"I am taking responsibility for the management of my pain and am eager to be back on stage," the Aerosmith frontman says
Aerosmith lead singer Steven Tyler has entered a rehab facility for pain management and an addiction to prescription painkillers resulting from 10 years of performance injuries, PEOPLE has learned.
“With the help of my family and team of medical professionals, I am taking responsibility for the management of my pain and am eager to be back on the stage and in the recording studio with my bandmates Joe Perry, Joey Kramer, Tom Hamilton and Brad Whitford,” Tyler says in a statement released to PEOPLE.
“I love Aerosmith; I love performing as the lead singer in Aerosmith,” he adds. “I am grateful for all of the support and love I am receiving and am committed to getting things taken care of.”
His daughter, Liv Tyler says, “My family and I are in complete support of my dad’s decision to seek treatment. He is a courageous man. We love him and are so proud that he is getting help to balance his pain management, not just for himself but for his family, friends and fans.”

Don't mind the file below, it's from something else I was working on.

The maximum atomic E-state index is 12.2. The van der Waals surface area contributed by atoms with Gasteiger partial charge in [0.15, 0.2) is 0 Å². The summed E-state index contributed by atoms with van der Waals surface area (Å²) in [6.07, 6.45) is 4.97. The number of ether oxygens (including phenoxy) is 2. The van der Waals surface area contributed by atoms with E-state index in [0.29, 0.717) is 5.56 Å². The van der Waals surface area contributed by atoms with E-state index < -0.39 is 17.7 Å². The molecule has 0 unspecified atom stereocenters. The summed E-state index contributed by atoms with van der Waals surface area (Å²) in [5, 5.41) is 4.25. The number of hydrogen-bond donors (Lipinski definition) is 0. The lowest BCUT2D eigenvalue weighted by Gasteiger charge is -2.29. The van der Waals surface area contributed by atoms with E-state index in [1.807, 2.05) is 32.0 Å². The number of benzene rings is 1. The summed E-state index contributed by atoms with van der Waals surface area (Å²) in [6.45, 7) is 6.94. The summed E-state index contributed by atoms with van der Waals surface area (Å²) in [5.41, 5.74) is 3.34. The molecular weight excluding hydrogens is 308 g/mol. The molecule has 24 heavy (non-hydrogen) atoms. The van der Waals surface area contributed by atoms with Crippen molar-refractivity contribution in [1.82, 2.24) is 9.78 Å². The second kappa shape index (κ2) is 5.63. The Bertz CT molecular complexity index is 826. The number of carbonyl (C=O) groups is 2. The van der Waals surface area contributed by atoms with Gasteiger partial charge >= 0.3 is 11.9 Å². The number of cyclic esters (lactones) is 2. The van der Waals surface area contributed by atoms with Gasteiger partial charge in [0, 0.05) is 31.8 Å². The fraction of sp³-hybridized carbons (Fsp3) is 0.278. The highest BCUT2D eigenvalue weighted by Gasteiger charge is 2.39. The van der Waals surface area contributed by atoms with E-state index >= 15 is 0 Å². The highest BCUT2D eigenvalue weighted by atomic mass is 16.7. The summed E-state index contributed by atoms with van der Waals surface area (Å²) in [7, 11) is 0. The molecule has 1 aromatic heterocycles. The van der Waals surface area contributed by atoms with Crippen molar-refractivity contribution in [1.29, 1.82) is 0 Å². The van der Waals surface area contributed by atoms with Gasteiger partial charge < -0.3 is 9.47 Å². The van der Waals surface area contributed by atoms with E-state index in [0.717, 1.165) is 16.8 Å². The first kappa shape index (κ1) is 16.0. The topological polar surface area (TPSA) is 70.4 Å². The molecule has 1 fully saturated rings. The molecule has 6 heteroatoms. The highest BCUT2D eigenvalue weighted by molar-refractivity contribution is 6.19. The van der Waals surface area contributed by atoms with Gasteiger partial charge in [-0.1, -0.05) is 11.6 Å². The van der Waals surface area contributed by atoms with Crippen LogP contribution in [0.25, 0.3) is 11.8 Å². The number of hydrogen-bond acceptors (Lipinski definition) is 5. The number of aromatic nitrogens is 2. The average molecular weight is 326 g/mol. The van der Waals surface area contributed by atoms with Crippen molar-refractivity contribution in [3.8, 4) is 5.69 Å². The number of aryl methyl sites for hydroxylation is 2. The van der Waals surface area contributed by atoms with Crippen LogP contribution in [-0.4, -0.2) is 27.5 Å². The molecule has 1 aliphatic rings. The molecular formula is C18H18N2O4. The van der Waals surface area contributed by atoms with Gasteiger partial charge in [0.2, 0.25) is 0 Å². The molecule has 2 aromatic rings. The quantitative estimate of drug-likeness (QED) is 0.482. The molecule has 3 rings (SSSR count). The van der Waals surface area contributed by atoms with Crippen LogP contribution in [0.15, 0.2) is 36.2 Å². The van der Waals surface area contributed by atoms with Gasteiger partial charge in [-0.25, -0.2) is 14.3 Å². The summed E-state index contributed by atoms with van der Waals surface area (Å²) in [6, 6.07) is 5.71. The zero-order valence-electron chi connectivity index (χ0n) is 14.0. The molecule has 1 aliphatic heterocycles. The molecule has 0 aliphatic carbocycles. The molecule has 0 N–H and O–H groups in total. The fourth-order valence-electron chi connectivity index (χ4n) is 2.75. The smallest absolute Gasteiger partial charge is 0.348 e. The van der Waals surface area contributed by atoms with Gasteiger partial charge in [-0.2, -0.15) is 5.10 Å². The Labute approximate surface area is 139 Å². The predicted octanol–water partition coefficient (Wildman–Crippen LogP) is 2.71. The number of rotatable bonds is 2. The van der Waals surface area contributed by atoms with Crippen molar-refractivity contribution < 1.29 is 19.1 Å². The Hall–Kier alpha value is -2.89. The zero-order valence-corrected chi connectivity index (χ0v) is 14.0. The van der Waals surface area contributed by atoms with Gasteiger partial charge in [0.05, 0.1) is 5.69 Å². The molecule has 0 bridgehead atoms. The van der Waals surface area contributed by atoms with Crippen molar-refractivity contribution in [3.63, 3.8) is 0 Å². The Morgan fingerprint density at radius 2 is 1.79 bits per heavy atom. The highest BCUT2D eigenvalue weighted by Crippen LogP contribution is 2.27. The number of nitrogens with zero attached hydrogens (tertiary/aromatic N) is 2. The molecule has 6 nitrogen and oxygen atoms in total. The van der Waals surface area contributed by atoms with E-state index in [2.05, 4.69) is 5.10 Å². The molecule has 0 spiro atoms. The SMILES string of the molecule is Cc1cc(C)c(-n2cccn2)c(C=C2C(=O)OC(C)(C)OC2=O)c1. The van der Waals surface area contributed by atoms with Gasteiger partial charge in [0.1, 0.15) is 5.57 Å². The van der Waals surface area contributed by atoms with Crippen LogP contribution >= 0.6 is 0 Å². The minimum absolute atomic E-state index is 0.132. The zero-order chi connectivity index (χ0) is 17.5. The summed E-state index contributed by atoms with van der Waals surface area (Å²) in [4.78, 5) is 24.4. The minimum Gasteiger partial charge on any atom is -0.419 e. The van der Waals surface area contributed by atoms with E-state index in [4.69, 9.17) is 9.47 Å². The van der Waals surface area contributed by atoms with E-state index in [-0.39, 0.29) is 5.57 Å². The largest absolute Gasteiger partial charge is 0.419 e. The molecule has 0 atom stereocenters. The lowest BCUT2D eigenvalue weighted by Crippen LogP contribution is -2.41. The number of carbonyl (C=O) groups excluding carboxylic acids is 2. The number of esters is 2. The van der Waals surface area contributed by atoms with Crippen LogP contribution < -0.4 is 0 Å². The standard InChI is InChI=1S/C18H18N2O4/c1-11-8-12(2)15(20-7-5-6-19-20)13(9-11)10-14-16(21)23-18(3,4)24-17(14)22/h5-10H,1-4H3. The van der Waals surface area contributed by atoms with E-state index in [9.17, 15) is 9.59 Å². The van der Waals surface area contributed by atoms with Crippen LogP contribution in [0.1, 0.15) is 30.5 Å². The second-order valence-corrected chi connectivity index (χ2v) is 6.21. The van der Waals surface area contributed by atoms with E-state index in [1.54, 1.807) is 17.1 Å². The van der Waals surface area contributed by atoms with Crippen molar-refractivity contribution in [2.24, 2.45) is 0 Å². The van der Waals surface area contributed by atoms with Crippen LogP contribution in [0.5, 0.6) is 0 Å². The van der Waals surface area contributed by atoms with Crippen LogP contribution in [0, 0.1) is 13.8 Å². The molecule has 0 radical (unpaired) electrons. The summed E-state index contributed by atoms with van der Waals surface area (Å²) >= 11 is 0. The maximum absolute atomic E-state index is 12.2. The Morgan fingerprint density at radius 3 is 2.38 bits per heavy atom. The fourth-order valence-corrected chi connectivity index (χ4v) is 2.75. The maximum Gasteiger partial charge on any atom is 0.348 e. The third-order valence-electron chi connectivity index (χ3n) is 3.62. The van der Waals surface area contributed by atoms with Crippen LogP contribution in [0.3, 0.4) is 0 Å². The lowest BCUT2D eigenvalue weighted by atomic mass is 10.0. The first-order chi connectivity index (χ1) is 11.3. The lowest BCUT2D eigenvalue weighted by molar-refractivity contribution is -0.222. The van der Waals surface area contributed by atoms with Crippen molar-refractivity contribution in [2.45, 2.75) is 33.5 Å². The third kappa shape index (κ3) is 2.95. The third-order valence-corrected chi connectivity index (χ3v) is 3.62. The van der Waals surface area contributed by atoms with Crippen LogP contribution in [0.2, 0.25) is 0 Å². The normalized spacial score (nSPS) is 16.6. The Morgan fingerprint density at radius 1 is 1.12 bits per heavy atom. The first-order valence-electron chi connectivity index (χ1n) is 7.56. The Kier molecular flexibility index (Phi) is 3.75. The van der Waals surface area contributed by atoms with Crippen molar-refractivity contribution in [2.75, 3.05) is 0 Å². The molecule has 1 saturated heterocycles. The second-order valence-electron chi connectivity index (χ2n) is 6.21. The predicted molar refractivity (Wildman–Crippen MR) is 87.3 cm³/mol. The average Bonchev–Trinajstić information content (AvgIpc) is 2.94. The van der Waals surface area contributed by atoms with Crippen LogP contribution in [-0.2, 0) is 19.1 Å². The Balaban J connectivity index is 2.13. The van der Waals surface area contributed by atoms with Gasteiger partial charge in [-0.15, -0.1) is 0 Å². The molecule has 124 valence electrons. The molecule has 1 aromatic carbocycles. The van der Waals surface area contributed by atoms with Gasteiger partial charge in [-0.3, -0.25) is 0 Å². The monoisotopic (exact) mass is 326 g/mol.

Tyler, 61, has suffered orthopedic injuries over the past decade that have left him with “severe chronic pain” and will require additional surgeries on his knees and feet, says his physician, Dr. Brian McKeon, Assistant Clinical Professor of Orthopedics at Tufts School of Medicine.
“Managing and controlling his pain has been challenging, and despite our use of alternative therapies and the creation of custom shoes built by a team of engineers from Timberland, Steven’s pain has progressed,” says McKeon, who also is team doctor for the Boston Celtics. “The balance between managing his pain and avoiding addiction is tenuous and difficult and his bravery in persevering through rigorous touring is admirable. As with many athletes, Steven put his performance first as he struggled with acute pain for years.”
“I think that he needs help and that attention needs to be put to his health,” drummer Kramer told PEOPLE, adding the singer, who had battled drug addiction in the ’70s and 80s, had “isolated himself.”